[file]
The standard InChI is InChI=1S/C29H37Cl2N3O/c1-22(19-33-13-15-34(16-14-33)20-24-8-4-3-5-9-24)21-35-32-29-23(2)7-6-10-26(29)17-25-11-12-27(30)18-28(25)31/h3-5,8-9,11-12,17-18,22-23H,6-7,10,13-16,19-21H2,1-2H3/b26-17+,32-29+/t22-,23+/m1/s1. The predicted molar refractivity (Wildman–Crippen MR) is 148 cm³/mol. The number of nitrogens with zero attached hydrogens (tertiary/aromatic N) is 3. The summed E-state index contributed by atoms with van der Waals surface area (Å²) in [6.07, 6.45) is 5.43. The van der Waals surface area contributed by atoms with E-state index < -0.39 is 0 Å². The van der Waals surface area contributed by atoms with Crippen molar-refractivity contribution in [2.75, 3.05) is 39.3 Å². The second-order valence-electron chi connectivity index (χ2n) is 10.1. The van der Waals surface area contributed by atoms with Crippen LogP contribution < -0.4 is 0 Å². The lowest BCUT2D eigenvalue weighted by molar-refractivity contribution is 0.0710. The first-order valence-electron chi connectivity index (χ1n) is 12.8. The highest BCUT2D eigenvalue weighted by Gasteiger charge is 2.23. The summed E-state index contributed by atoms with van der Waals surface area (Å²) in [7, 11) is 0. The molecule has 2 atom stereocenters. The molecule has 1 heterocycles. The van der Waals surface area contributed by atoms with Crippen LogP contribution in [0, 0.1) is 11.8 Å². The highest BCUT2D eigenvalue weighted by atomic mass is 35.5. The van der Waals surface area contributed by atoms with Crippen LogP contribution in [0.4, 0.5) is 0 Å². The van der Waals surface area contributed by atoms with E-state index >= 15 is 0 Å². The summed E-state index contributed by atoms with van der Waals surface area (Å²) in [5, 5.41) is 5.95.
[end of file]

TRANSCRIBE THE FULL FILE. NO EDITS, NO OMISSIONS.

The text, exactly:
The standard InChI is InChI=1S/C29H37Cl2N3O/c1-22(19-33-13-15-34(16-14-33)20-24-8-4-3-5-9-24)21-35-32-29-23(2)7-6-10-26(29)17-25-11-12-27(30)18-28(25)31/h3-5,8-9,11-12,17-18,22-23H,6-7,10,13-16,19-21H2,1-2H3/b26-17+,32-29+/t22-,23+/m1/s1. The predicted molar refractivity (Wildman–Crippen MR) is 148 cm³/mol. The number of nitrogens with zero attached hydrogens (tertiary/aromatic N) is 3. The summed E-state index contributed by atoms with van der Waals surface area (Å²) in [6.07, 6.45) is 5.43. The van der Waals surface area contributed by atoms with E-state index < -0.39 is 0 Å². The van der Waals surface area contributed by atoms with Crippen molar-refractivity contribution in [2.75, 3.05) is 39.3 Å². The second-order valence-electron chi connectivity index (χ2n) is 10.1. The van der Waals surface area contributed by atoms with Crippen LogP contribution < -0.4 is 0 Å². The lowest BCUT2D eigenvalue weighted by molar-refractivity contribution is 0.0710. The first-order valence-electron chi connectivity index (χ1n) is 12.8. The highest BCUT2D eigenvalue weighted by Gasteiger charge is 2.23. The summed E-state index contributed by atoms with van der Waals surface area (Å²) in [7, 11) is 0. The molecule has 2 atom stereocenters. The molecule has 1 heterocycles. The van der Waals surface area contributed by atoms with Crippen LogP contribution in [0, 0.1) is 11.8 Å². The highest BCUT2D eigenvalue weighted by atomic mass is 35.5. The van der Waals surface area contributed by atoms with Crippen LogP contribution in [0.4, 0.5) is 0 Å². The van der Waals surface area contributed by atoms with E-state index >= 15 is 0 Å². The summed E-state index contributed by atoms with van der Waals surface area (Å²) in [5, 5.41) is 5.95.